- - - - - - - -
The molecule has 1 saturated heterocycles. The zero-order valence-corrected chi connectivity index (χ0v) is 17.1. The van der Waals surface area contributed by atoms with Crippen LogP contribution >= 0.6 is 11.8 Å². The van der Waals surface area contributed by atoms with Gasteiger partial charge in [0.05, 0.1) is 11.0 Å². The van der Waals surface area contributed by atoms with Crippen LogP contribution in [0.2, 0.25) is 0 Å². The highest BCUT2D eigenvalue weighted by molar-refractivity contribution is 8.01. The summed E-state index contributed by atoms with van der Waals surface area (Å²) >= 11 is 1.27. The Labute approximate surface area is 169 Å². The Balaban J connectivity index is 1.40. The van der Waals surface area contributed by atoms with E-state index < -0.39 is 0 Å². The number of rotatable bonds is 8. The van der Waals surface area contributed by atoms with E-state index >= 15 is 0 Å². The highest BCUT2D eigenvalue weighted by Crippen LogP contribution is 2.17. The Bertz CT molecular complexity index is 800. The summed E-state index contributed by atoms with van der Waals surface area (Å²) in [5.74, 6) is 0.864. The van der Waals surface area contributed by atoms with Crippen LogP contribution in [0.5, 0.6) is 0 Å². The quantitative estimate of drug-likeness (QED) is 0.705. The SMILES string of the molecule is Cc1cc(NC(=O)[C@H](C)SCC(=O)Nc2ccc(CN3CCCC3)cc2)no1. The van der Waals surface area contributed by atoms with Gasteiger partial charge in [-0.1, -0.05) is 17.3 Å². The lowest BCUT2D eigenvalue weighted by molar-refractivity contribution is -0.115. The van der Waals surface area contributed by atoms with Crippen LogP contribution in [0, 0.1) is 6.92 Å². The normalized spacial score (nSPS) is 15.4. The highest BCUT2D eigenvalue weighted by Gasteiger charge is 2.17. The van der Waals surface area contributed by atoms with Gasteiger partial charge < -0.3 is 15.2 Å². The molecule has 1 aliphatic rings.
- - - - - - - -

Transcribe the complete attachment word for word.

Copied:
The molecule has 1 saturated heterocycles. The zero-order valence-corrected chi connectivity index (χ0v) is 17.1. The van der Waals surface area contributed by atoms with Crippen LogP contribution >= 0.6 is 11.8 Å². The van der Waals surface area contributed by atoms with Gasteiger partial charge in [0.05, 0.1) is 11.0 Å². The van der Waals surface area contributed by atoms with Crippen LogP contribution in [0.2, 0.25) is 0 Å². The highest BCUT2D eigenvalue weighted by molar-refractivity contribution is 8.01. The summed E-state index contributed by atoms with van der Waals surface area (Å²) >= 11 is 1.27. The Labute approximate surface area is 169 Å². The Balaban J connectivity index is 1.40. The van der Waals surface area contributed by atoms with E-state index < -0.39 is 0 Å². The number of rotatable bonds is 8. The van der Waals surface area contributed by atoms with E-state index >= 15 is 0 Å². The highest BCUT2D eigenvalue weighted by Crippen LogP contribution is 2.17. The Bertz CT molecular complexity index is 800. The summed E-state index contributed by atoms with van der Waals surface area (Å²) in [5.74, 6) is 0.864. The van der Waals surface area contributed by atoms with Crippen LogP contribution in [0.5, 0.6) is 0 Å². The quantitative estimate of drug-likeness (QED) is 0.705. The SMILES string of the molecule is Cc1cc(NC(=O)[C@H](C)SCC(=O)Nc2ccc(CN3CCCC3)cc2)no1. The van der Waals surface area contributed by atoms with Gasteiger partial charge in [-0.1, -0.05) is 17.3 Å². The lowest BCUT2D eigenvalue weighted by molar-refractivity contribution is -0.115. The van der Waals surface area contributed by atoms with Crippen LogP contribution in [0, 0.1) is 6.92 Å². The normalized spacial score (nSPS) is 15.4. The highest BCUT2D eigenvalue weighted by Gasteiger charge is 2.17. The van der Waals surface area contributed by atoms with Gasteiger partial charge < -0.3 is 15.2 Å². The molecule has 1 aliphatic rings.